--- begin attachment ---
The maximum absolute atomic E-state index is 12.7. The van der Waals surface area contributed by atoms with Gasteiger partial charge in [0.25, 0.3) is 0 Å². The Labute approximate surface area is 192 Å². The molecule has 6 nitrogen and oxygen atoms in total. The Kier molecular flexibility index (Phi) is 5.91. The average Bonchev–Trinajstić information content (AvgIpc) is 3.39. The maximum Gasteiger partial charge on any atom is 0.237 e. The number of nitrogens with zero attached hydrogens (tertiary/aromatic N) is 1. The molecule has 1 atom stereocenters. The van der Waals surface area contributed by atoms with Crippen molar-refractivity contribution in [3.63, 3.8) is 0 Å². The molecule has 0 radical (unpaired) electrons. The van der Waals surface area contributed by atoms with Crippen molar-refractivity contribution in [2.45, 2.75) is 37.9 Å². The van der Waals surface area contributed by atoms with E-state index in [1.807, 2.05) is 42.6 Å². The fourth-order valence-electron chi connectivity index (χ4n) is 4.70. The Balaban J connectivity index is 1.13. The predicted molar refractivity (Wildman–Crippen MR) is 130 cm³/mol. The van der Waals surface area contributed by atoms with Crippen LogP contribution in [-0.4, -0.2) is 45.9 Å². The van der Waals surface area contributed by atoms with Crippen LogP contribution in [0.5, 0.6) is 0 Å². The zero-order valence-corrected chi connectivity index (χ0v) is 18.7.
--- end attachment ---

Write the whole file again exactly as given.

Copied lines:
The maximum absolute atomic E-state index is 12.7. The van der Waals surface area contributed by atoms with Gasteiger partial charge in [0.25, 0.3) is 0 Å². The Labute approximate surface area is 192 Å². The molecule has 6 nitrogen and oxygen atoms in total. The Kier molecular flexibility index (Phi) is 5.91. The average Bonchev–Trinajstić information content (AvgIpc) is 3.39. The maximum Gasteiger partial charge on any atom is 0.237 e. The number of nitrogens with zero attached hydrogens (tertiary/aromatic N) is 1. The molecule has 1 atom stereocenters. The van der Waals surface area contributed by atoms with Crippen molar-refractivity contribution in [3.63, 3.8) is 0 Å². The molecule has 0 radical (unpaired) electrons. The van der Waals surface area contributed by atoms with Crippen molar-refractivity contribution in [2.45, 2.75) is 37.9 Å². The van der Waals surface area contributed by atoms with E-state index in [1.807, 2.05) is 42.6 Å². The fourth-order valence-electron chi connectivity index (χ4n) is 4.70. The Balaban J connectivity index is 1.13. The predicted molar refractivity (Wildman–Crippen MR) is 130 cm³/mol. The van der Waals surface area contributed by atoms with Crippen LogP contribution in [-0.4, -0.2) is 45.9 Å². The van der Waals surface area contributed by atoms with Crippen LogP contribution in [0.5, 0.6) is 0 Å². The zero-order valence-corrected chi connectivity index (χ0v) is 18.7.